I appear on “CTV News at 11:30” with anchor Andria Case to talk about the best movies and television to watch this weekend. This week I have a look at a trio of films on the big screen, the live-action “The Little Mermaid,” the Julia Louis-Dreyfus dramedy “You Hurt My Feelings” and Gerard Butler’s latest action-a-thon “Mission Kandahar,” and the Crave musical bio “Love to Love You: Donna Summer.”
I appear on “CTV News at 6” with anchor Andria Case to talk about the best movies and television to watch this weekend. This week I have a look at a trio of films on the big screen, the live-action “The Little Mermaid,” the Julia Louis-Dreyfus dramedy “You Hurt My Feelings” and Gerard Butler’s latest action-a-thon “Mission Kandahar,” and the Crave musical bio “Love to Love You: Donna Summer.”
Watch as I review three movies in less time than it takes to stamp your feet! Have a look as I race against the clock to tell you about the underwater adventures of “The Little Mermaid,” the Julia Louis-Dreyfus in “You Hurt My Feelings” and Gerard Butler in “Mission Kandahar.”
Disney takes you back under the sea with “The Little Mermaid,” the latest of their photo-realistic, live action remakes of classic animated movies. Based on the 1837 Hans Christian Andersen fairy tale of the same name, the new film places the titular mermaid in an undersea world that brings to mind your work computer’s aquarium screensaver.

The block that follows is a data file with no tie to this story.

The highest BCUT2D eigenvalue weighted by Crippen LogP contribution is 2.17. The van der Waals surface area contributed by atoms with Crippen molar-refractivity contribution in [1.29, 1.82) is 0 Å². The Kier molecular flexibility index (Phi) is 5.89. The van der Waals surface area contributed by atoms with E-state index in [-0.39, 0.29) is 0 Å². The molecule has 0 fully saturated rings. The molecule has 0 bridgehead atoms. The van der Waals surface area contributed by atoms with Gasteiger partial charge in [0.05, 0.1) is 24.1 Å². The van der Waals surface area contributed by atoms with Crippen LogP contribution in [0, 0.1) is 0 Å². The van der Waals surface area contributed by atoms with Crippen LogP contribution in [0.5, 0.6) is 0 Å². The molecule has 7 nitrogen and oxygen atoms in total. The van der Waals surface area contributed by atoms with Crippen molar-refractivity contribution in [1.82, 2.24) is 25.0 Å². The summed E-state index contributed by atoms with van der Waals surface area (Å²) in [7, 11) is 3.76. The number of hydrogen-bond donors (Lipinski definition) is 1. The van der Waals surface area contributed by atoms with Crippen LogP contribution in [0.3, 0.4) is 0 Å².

Singer-songwriter and actress Halle Bailey stars as Ariel, the mermaid daughter of the Kingdom of Atlantica’s ruler King Triton (Javier Bardem). She is a free spirit, fascinated by the human world. Unlike his daughter, the overprotective King is no fan of humans and has forbidden her from visiting the “above world.”
But, like the song says, she “wants to be where the people are,” despite her father’s warnings. “I want to see them dancing,” she sings. “Walking around on those… what do you call them? Oh feet!”
Her dry land dreams are fulfilled when she rescues the human Prince Eric (Jonah Hauer-King) from drowning. She is immediately smitten, and determined to live above sea level.
“This obsession with humans has got to stop,” scolds King Triton.
“I just want to know more about them,” she says.
Following her heart, Ariel makes a deal with Ursula (Melissa McCarthy), an evil sea witch with glow-in-the-dark phosphorescence tentacles, who grants the mermaid’s wish to be with Eric in trade for her “siren song,” i.e. her voice.
“Here’s the deal,” she says. “I’ll whip up a little potion to make you human for three days. Before the sun sets on the third day, you and Princey must share a kiss, and not just any kiss. The kiss of true love. If you do, you will remain human permanently. But if you don’t, you’ll turn back into a mermaid and you belong to me.”
Ursula’s “premium package” comes at a high cost, however. A steep price tag that could cost King Triton his crown and Ariel her life.